To learn the order of my fingering,
I must begin with rudiments of art;
To teach you gamut in a briefer sort,
More pleasant, pithy, and effectual,

Than hath been taught by any of my trade:
And there it is in writing, fairly drawn.

Bian. Why, I am past my gamut long ago.
Hor. Yet read the gamut of Hortensio.

Bian. [reads.] Gamut I am, the ground of all accord,
A re, to plead Hortensio's passion;
B mi, Bianca, take him for thy lord,
C faut, that loves with all affection:
D sol re, one cliff, two notes have I;
E la mi, show pity, or I die.

Call you this-gamut? tut! I like it not:
Old fashions please me best; I am not so nice,

To change true rules for odd inventions.

Enter a Servant.

Ser. Mistress, your father prays you leave your books, And help to dress your sister's chamber up; You know, to-morrow is the wedding-day.

Bian. Farewell, sweet masters, both; I must be gone. [Exe. BIANCA and Servant. Luc.Faith,mistress, then I have no cause to stay. [Exit. Hor. But I have cause to pry into this pedant; Methinks, he looks as though he were in love :Yet if thy thoughts, Bianca, be so humble, To cast thy wand'ring eyes on every stale, Seize thee, that list: If once I find thee ranging, Hortensio will be quit with thee by changing.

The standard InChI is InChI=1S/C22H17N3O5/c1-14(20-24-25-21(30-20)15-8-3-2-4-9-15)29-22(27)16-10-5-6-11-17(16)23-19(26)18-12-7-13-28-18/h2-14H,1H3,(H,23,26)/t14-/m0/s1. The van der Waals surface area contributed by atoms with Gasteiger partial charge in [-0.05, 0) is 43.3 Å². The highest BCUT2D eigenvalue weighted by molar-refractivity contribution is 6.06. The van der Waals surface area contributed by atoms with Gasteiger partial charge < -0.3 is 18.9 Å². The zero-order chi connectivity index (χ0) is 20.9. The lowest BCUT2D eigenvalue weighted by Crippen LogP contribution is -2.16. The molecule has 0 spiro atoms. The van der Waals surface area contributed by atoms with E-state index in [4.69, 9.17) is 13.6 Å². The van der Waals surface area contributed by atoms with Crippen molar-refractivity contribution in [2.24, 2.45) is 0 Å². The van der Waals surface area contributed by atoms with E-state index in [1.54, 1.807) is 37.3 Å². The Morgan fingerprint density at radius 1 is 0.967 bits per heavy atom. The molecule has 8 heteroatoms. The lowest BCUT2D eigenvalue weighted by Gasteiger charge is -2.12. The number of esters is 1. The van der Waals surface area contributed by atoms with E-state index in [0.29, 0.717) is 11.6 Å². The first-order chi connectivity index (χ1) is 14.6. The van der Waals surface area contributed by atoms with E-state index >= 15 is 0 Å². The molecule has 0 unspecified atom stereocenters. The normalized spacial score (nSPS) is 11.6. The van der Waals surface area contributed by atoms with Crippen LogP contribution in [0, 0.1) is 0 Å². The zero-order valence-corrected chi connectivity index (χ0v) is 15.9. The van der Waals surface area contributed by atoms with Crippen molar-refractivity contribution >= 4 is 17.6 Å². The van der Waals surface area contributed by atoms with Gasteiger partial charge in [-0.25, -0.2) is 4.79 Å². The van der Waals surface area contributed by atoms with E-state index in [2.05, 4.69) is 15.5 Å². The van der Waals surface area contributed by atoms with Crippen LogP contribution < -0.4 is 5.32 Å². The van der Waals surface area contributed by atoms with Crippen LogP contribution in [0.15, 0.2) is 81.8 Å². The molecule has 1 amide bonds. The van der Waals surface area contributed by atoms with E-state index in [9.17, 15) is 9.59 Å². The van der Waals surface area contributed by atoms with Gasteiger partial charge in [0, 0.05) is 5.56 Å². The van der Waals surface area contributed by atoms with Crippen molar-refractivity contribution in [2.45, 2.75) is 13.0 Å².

SCENE II.

[Exit..

The same. Before BAPTISTA's House. Enter BAPTISTA,

GREMIO, TRANIO, KATHARINE, BIANCA, LUCENTIO, and Attendants.

Bap. Signior Lucentio, [To TRANIO.] this is the 'pointed day

That Katharine and Petruchio should be married,
And yet we hear not of our son-in-law:

What will be said? what mockery will it be,
To want the bridegroom, when the priest attends
To speak the ceremonial rites of marriage?
What says Lucentio to this shame of ours?

Kath. No shame but mine: I must, forsooth, be forc'd To give my hand, oppos'd against my heart,

Unto a mad-brain'd rudesby, full of spleen ;5

Who woo'd in haste, and means to wed at leisure.

I told you, I, he was a frantic fool,

Hiding his bitter jests in blunt behaviour:
And, to be noted for a merry man,

He'll woo a thousand, 'point the day of marriage,
Make friends, invite, yes, and proclaim the banns;
Yet never means to wed where he hath woo'd.
Now must the world point at poor Katharine,
And say,-Lo, there is mad Petruchio's wife,
If it would please him come and marry her.
Tra. Patience, good Katharine, and Baptista too;
Upon my life, Petruchio means but well,

[5] That is, full of humour, caprice and inconstancy.

JOHNSON.